Size of the head: Some patients have larger heads than others. The bigger the head, the more grafts are needed and vice versa.
Hair properties: The hair properties also play a role in the achievable result. This includes hair colour, hair thickness and hair shape. For example, hair colour that more closely matches the skin colour allows for better blending of the two hereby creating the perception of ''more hair''. Similarly, thick and curly hair also cause a more dense and voluminous result.
Skin Elasticity: This only applies to a FUT treatment (Removal of a strip of tissue). If the scalp is elastic, a larger piece of tissue can be removed, corresponding to a greater amount of grafts being harvested.
Medication: Better results can be achieved with the use of certain medications. Medicines such as Propecia/Finasteride and Rogaine prevent or reduce future hair loss. However, it should be taken into account that some of these drugs need to be used for a long time and can have side effects that can be experienced as worse than hair loss itself. So do your research beforehand and consult a doctor about the possible side effects and interactions with your current medications.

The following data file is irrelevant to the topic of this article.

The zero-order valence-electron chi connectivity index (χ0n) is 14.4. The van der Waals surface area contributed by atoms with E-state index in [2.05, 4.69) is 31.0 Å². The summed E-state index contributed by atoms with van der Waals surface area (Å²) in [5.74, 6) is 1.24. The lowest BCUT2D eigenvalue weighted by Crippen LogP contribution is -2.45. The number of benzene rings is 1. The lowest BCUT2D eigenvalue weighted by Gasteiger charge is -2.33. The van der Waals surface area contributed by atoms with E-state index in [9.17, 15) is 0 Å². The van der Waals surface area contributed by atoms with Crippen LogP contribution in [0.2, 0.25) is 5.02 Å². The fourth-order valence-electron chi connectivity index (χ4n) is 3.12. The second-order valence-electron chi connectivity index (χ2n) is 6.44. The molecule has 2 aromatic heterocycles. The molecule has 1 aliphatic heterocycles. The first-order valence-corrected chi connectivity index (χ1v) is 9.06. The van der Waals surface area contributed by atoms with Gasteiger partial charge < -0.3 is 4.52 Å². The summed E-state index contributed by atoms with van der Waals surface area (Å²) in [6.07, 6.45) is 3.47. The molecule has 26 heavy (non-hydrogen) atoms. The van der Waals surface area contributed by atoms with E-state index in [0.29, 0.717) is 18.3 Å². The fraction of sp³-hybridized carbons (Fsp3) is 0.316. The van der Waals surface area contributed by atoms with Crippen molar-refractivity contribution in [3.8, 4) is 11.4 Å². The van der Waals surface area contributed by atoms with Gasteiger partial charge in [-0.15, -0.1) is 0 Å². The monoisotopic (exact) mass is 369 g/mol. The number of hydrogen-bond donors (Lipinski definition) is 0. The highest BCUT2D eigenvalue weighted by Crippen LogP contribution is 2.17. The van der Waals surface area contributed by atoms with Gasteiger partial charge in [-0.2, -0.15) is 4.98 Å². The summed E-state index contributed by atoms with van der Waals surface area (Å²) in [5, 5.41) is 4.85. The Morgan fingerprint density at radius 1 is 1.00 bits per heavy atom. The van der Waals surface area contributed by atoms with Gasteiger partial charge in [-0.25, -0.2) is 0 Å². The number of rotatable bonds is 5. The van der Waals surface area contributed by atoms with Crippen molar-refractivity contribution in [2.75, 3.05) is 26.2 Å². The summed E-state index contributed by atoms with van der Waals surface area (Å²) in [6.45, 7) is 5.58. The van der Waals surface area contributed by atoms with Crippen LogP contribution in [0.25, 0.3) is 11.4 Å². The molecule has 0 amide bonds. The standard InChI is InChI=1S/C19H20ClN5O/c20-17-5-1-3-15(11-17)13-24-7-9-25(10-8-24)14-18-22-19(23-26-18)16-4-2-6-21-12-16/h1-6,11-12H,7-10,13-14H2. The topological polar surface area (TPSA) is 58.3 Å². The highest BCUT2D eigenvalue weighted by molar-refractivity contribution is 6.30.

Expertise: The result also depends to a large extent on the expertise of the healthcare provider. After all, it is up to the surgeon to perform a hair restoration that is as best looking and natural as possible with the given quality and quantity of grafts. This often involves more than one thinks, such as weighing up hair coverage and density, the number of grafts, the use of different techniques and the number of sessions. Additionally, the surgeon and the team themselves must also be competent enough to perform the actions correctly and to deploy and use the correct resources.
Aftercare: It is important that good aftercare takes place and that the instructions given are followed correctly. Good aftercare keeps the vitality of the grafts as high as possible and stimulates the recovery.
In conclusion, the final result depends on several factors, if you are a good match, it may work in your favour. If you are a bad match, then there is no need to worry, as good results can still be achieved, provided that you call in good expertise.